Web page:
Directed By Steven Soderbergh
By: Eric G.
Steven Soderbergh's engrossing ensemble thriller realistically delineates both the diffusion of drug trafficking in America as well as the futile war on drugs. Shot through filters and effects, Soderbergh's second film this year unfolds like a documentary without Hollywood's plastic hand getting in the way. Ensemble casts typically muck up films with too much baggage and showy story intertwinings, but Soderbergh handles each of these vignettes with masterful aplomb.
Traffic is intensely engaging despite its two-and-a-half-hour length. Each story carries its own suspense and intrigue and Soderbergh links them seamlessly. It's a fine line when you juxtapose such obvious and seemingly moralistic scenarios as "drugs are bad" and "the government's war on drugs is pointless", but Soderbergh avoids cartoonish proportions by shooting from the inside out. Every scene is up close and personal. The camera rarely sweeps for landscapes or setting. Instead it follows each character's every expression to the point where you really feel like you're right there in the thick of it.
Benecio Del Toro puts his awful turn alongside Alicia Silverstone in Excess Baggage to bed forever. No one will ever question his judgment again. He is astoundingly good as a Mexican police officer resigned to the massive corruption that surrounds him. Half his lines are in Spanish, but all you need to see is his sleepy face to gauge his inner moral compass, which serves as the one sign of hope throughout the film. Del Toro's character finds himself in the midst of an hopeless situation. The corruption that consumes his profession is so overwhelmingly out of control that he accepts it with sheepish indignation while managing to do what he feels is right. His story is a microcosm of the film's central theme.
Michael Douglas's character faces the most disturbing realization, though. He is a state Supreme Court Justice asked by the President to head up the country's war on drugs but little does he know that his own overachieving daughter bored by typical suburban decadence has begun to experiment with freebasing cocaine. Soderbergh doesn't beat you over the head with the inherent irony of the situation. In fact, he very subtilely morphs the two stories through Douglas' gradual breakdown. Realizing that his own daughter is exactly the enemy he is supposed to fight in his new post, Douglas' Judge Wakefield finally understands the utter pointlessness of his position and his country's misguided stance on the problem.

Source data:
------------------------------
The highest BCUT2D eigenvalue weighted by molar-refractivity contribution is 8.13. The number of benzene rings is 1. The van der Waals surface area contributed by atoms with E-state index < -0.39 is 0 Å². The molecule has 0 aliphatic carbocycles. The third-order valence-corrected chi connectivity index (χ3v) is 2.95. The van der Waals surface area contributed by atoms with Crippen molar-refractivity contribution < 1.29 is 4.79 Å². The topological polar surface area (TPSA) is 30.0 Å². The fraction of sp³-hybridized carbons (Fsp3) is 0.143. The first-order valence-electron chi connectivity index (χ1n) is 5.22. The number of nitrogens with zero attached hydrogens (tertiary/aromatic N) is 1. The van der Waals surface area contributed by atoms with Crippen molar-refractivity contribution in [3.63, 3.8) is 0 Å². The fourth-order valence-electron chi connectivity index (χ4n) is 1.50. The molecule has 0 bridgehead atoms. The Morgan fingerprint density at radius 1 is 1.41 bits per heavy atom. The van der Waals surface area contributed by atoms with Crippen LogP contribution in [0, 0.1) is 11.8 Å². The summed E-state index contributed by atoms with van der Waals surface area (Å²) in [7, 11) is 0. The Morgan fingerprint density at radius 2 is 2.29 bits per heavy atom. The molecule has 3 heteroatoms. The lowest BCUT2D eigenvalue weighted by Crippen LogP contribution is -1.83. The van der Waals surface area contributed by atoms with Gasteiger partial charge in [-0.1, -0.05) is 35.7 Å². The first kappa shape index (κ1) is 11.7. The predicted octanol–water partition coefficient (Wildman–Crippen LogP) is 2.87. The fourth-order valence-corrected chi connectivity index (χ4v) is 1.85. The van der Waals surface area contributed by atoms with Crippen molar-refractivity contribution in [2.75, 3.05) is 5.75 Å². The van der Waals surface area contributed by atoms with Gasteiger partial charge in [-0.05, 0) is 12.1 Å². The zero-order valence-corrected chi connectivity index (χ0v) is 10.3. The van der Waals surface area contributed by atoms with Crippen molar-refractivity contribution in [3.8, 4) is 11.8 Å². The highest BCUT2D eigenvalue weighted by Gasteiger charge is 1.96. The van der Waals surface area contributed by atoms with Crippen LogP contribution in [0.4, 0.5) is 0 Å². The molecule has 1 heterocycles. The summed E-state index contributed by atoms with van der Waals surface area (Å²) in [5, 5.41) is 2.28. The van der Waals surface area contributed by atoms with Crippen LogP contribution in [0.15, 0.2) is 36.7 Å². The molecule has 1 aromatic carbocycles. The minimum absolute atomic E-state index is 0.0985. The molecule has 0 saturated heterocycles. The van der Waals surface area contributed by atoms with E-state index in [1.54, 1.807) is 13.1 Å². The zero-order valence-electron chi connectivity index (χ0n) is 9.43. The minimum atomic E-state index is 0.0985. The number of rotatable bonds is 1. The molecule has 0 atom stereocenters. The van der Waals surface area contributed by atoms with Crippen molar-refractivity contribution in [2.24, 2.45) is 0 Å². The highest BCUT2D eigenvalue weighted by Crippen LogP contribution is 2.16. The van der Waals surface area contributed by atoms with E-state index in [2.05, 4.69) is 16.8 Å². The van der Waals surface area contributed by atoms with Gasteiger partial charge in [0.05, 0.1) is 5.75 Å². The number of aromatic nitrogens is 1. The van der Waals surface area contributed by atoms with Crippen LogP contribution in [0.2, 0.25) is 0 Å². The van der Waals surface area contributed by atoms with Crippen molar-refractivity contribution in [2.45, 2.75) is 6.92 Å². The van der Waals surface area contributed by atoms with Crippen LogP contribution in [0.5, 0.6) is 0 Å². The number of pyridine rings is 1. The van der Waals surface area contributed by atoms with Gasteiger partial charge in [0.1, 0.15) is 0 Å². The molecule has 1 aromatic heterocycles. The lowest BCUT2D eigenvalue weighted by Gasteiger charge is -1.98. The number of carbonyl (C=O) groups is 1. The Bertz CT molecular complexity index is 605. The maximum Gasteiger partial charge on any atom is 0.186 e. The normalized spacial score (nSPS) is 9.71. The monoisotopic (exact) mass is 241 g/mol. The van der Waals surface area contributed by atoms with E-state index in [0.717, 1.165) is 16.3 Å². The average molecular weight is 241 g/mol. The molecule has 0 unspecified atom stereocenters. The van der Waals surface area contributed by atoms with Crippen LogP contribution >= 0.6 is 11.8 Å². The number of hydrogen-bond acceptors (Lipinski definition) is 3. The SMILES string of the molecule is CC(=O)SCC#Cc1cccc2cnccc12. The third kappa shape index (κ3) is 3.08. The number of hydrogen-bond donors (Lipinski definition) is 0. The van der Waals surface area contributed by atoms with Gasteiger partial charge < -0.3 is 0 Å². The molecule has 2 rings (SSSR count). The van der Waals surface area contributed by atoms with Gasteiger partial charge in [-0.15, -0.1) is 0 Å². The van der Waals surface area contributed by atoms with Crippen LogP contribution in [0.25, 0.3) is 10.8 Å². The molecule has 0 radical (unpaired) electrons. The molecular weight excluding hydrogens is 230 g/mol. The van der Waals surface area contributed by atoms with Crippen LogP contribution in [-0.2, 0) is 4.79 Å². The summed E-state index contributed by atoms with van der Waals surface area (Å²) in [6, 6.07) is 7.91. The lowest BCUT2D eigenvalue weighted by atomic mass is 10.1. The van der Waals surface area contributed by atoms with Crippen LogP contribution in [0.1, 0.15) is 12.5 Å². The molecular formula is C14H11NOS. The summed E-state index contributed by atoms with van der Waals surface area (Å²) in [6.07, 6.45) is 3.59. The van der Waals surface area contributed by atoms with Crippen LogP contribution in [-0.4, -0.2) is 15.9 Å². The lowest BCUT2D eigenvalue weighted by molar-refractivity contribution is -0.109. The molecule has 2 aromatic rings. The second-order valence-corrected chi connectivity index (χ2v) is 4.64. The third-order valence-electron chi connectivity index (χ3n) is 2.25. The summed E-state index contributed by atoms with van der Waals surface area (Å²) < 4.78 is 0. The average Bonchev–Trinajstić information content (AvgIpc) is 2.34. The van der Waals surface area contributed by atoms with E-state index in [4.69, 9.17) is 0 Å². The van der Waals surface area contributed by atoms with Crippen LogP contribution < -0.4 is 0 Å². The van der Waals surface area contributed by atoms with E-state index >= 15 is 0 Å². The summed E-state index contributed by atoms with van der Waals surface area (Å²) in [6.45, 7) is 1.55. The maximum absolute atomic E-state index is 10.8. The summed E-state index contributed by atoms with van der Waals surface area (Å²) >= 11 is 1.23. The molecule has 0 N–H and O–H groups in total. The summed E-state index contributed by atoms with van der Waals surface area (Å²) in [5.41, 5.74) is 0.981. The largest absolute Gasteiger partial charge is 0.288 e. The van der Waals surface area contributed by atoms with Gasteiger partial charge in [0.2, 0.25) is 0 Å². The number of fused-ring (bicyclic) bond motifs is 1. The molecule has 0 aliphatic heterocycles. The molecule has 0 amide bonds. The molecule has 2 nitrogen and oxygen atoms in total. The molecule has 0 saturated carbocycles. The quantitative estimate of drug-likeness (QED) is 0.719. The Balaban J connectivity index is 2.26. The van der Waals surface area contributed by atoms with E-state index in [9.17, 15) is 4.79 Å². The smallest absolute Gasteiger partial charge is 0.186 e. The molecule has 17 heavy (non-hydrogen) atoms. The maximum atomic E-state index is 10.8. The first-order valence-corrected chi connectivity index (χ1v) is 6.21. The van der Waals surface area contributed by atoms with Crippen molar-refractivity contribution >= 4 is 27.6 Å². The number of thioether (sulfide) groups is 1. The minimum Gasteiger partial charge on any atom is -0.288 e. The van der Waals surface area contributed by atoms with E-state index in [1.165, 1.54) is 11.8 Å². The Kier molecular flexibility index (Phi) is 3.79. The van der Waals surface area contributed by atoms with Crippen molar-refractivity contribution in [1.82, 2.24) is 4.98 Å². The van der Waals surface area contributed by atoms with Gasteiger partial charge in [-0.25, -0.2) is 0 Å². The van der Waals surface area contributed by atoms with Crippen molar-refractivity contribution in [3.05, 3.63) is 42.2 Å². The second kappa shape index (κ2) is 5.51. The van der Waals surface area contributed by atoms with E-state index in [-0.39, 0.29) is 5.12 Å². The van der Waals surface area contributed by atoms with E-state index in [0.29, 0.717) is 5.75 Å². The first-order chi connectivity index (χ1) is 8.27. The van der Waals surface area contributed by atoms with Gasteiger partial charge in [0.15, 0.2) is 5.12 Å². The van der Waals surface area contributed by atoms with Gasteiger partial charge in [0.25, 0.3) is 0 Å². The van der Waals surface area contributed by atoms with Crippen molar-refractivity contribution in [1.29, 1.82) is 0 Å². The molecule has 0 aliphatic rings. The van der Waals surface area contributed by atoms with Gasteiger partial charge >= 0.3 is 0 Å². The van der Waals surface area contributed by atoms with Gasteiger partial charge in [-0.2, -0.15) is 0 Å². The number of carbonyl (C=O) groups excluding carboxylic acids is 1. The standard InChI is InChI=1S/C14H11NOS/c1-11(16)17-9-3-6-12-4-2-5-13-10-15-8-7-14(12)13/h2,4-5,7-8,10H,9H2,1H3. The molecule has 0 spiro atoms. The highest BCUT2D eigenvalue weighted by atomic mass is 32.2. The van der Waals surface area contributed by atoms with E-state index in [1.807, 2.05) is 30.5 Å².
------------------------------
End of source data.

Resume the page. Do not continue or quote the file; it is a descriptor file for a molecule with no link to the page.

Douglas may be a weathered veteran of playing privileged pricks, but his character here is deeper and more complex than his typical smarmy asshole persona. Erika Christensen is equally effective as his daughter with her expressive face that simultaneously evokes deceit and innocence while lost in a euphoric crack-induced haze. The rest of the cast is equally potent. Catherine Zeta-Jones makes her character's shift from comfortable housewife to conniving survivalist look all too easy. And Don Cheadle, whom I though I could never forgive for taking away two hours of my life in Mission To Mars, redeems himself as a jaded but sensitive undercover cop who helps bust one of the powerful drug traffickers. The amount of famous faces is surprisingly not obtrusive. Every character is so well drawn out that each actor's respective fame doesn't overshadow Stephen Gaghan’s sharp storyline. Perhaps, Robert Altman should take note or just watch some of his own early films.
Soderbergh's only intrusive characteristic, though, is his definitive atmospheric montage, which he slips in every one of his films. His artful direction reminds us that it is possible for fake plastic Hollywood to produce a film that isn't dumbed down for the masses and edited for easy digestion. Traffic is one of those rare films that you leave feeling equally impressed and depressed by. Most surprising of all is Soderbergh's lack of moralizing. Films by nature are tools for manipulation and just by proxy typically fall into a political field, but Soderbergh manages to stave off politicizing his themes. He shows us drugs and how they infiltrate our society. He also shows us how the government deals with it. He does not, however, presume to tell us whether any of it is right or wrong, and that alone is enough to make this film something you should see.